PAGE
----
On the Valera H/T, that alone makes it a worthy tire for controlling it steadily on dry or wet surfaces. However – a theme we’ve seen before – is that some owners have reported hydroplaning and low grip on wetter roads. And of course, it wouldn’t be a Primewell if it wasn’t comfier and quieter than what you could get with other brands in this price range.
Who Sells Primewell Tires
It’s worthwhile to make a quick summary of their product range so far. We’ve learned that Primewell’s tires are comparatively more affordable than many other brands. You’d also get a lot for the money with tires that handle quite well (in the dry). Moreover, these rubbers are more comfortable to ride on and don’t produce as much tire noise. The downside is that they’re not as sporty as one would want if they’re planning to thrash their cars.
Another shared flaw is their rather lackluster performance in slippery conditions, like wet or snowy roads. But if you can accept these compromises, then you’re probably thinking of where you could buy them for your car. The great news is that Primewell’s tires are sold quite far and wide across the US, with more than 3.5-million cars in the USA alone fitted with them. So, you’ll be hard-pressed to find a shop that doesn’t have some in stock.
In the US, Primewell operates under an umbrella company led by Firestone (or Bridgestone, in its international guise). Firestone is one of the leading auto maintenance services in the US. Other than them, you could look at other dedicated tire shops like bestusedtires.com, SimpleTire, Utires, Tires Plus, or TiresNet. Best of all, some of these sites can help you find the right tires that match your car just by choosing your vehicle’s make, model and model years.
When To Start Changing Tires?
Right, now we’ve looked long and hard enough at the specifics of Primewell tires. Whether you’re planning to swap out your rubber for a set of Primewells doesn’t matter as much as knowing the right time on when you need to change them. After all, tires eventually degrade owing to regular wear and tear. Failing to change it in good time can be deadly. Your tire could blow, or at the very least you won’t be able to get enough (if any) traction.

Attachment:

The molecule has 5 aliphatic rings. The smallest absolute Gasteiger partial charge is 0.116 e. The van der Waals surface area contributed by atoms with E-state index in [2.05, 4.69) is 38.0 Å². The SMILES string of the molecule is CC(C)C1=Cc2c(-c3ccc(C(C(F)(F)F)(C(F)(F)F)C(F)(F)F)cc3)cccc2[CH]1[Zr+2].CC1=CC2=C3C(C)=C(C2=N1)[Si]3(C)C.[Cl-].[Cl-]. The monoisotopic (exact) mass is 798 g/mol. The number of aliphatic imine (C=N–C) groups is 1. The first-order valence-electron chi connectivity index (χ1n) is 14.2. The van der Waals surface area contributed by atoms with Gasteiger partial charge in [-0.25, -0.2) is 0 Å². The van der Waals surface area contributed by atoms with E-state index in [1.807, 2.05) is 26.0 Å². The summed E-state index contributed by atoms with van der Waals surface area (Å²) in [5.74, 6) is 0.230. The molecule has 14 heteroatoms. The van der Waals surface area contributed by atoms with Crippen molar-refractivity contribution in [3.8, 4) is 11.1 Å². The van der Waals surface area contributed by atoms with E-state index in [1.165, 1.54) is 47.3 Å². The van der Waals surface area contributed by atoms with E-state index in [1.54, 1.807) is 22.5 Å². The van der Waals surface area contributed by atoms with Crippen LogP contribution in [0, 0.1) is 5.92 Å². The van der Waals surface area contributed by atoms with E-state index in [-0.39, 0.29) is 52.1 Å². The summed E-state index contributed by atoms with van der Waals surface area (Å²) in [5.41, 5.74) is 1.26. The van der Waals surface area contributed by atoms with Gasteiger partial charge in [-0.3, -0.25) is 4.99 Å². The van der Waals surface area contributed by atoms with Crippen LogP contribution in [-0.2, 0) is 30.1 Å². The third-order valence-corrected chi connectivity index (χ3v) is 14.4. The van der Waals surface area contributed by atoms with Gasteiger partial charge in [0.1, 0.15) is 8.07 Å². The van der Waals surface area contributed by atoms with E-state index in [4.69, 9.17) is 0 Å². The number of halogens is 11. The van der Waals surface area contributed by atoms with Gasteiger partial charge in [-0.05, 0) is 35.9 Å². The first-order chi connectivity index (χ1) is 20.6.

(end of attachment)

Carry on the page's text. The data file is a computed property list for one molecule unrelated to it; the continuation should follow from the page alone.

This leads us to loads of nasty accidents, simply from poorly tires. The best possible scenario, in this case, is poor fuel economy, or a slightly more uncomfortable ride. So then, how can you tell when is a good time to change out your car’s tires? The good news here is that there are a few tell-tale signs of a worn-out tire…
1. Uneven Tread Wear
This isn’t so much attributed to the tires wearing down naturally, as it is caused by your car’s tires not being aligned or balanced properly. As a result, the load isn’t being spread evenly on all four (or more) tires. You can take a peek at your car’s tires to see if this is happening. See if one side of the tire is wearing out faster than other parts. For instance, if the outer wall of the tire is running bald a lot faster than other sections.
2. Treads Wearing Out
As we learned so far, tires have treads in order to provide the optimal amount of traction on the road’s surface. These treads won’t last forever, and will eventually wear out. You can run your fingers or a coin across your tire threads. If they’re shallow, then this is a good time for you to consider a change. Worst, they might be completely bald! Some tires have markings on them, so you could better tell if the treads are below a certain threshold for them to work as intended.
3. Changes In The Driving Experience